“…in the forty-second year of the reign of Caesar Octavian Augustus, the whole world being at peace,… JESUS CHRIST, eternal God and Son of the eternal Father, desiring to consecrate the world by his most loving presence, was conceived by the Holy Spirit, and when nine months had passed since his conception, was born of the Virgin Mary in Bethlehem of Judah, and was made man: The Nativity of Our Lord Jesus Christ according to the flesh.”
Some days ago I posted about my QSL card, which ham radio operators send to each other when they make long distance contacts. It’s the old fashioned way to confirm contact. One of you sent a note asking me about the image on the card.
Clerics are in a library, gathered about books and a globe, clearly trying to find the location of something. It seemed a good image. This is from a painting by José Gallegos y Arnosa, a Spanish painter who worked for long years in Rome and finally died at Anzio in 1917. He did lots of churchy genre work. Anyway, some of my walking today took me past things associated with his life. First, I walked up the Via di Ripetta where he lived near P.za del Popolo. In my reading about him, I found a hilarious anecdote that involves… Jesuits.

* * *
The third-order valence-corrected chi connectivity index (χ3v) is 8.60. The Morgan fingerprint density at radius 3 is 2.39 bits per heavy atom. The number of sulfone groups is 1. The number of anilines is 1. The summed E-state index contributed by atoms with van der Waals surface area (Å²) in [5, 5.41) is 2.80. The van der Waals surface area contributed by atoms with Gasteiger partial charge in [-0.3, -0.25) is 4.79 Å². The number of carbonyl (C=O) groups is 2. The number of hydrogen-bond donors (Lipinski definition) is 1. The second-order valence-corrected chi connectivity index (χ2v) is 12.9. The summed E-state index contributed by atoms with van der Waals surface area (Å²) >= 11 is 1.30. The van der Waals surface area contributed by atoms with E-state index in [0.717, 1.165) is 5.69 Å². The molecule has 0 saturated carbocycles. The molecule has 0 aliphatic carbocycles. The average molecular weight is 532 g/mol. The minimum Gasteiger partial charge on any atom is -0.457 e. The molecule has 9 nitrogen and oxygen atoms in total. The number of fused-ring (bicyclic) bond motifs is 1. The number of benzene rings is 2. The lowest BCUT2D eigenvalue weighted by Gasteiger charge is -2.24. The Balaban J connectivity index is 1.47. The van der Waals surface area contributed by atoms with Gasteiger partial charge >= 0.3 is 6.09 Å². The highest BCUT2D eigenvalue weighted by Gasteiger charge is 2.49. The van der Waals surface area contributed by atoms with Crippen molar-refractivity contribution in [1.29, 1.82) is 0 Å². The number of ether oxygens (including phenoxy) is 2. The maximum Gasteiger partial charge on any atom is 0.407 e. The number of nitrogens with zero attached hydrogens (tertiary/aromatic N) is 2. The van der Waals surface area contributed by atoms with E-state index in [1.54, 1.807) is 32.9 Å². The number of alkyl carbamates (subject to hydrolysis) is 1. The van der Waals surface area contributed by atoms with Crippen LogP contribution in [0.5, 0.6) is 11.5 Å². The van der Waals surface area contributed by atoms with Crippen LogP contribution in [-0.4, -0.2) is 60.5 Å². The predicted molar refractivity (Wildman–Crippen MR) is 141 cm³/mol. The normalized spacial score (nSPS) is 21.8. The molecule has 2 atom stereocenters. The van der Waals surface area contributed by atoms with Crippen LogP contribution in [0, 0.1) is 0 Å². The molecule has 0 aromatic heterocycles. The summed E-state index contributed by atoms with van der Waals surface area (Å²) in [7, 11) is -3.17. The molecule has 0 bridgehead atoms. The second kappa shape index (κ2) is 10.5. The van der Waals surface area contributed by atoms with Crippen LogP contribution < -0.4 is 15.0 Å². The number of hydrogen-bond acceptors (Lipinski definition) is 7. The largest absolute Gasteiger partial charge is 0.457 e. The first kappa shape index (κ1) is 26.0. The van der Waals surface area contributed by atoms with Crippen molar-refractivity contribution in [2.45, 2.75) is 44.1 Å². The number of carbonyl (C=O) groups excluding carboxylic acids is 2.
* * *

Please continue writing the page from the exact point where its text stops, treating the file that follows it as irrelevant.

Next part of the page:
José had an apartment in the Via Ripetta, pictured above, which happened to be directly over the residence of the Superior General of the Jesuits. It was an old building and not terribly sturdy. José’s cook, a woman who was quite large, went through the kitchen floor and, consequently, through the ceiling of the Jesuit’s apartment. As you know, women aren’t supposed to be in there, right? The account I read goes, “The priests … took this as a miracle, and news of the ‘event was published the next day in the official Vatican newspaper, the Osservatore Romano, ‘ … and the priests cried falling to their knees, an angel from heaven.'”
It would be fun to find an archived copy of that original story.
Anyway, José also had a studio in the Via Margutta, known for artists. Here is his place, #54, which now is also graced with one of the fountains that were put up in the different “rioni” of Rome at the time of Il Duce. They are all recognizably by the same hand, but they all have symbols of the area they are in.
Walking the Roman streets sometimes brings waves of fresh jasmine and you can see why.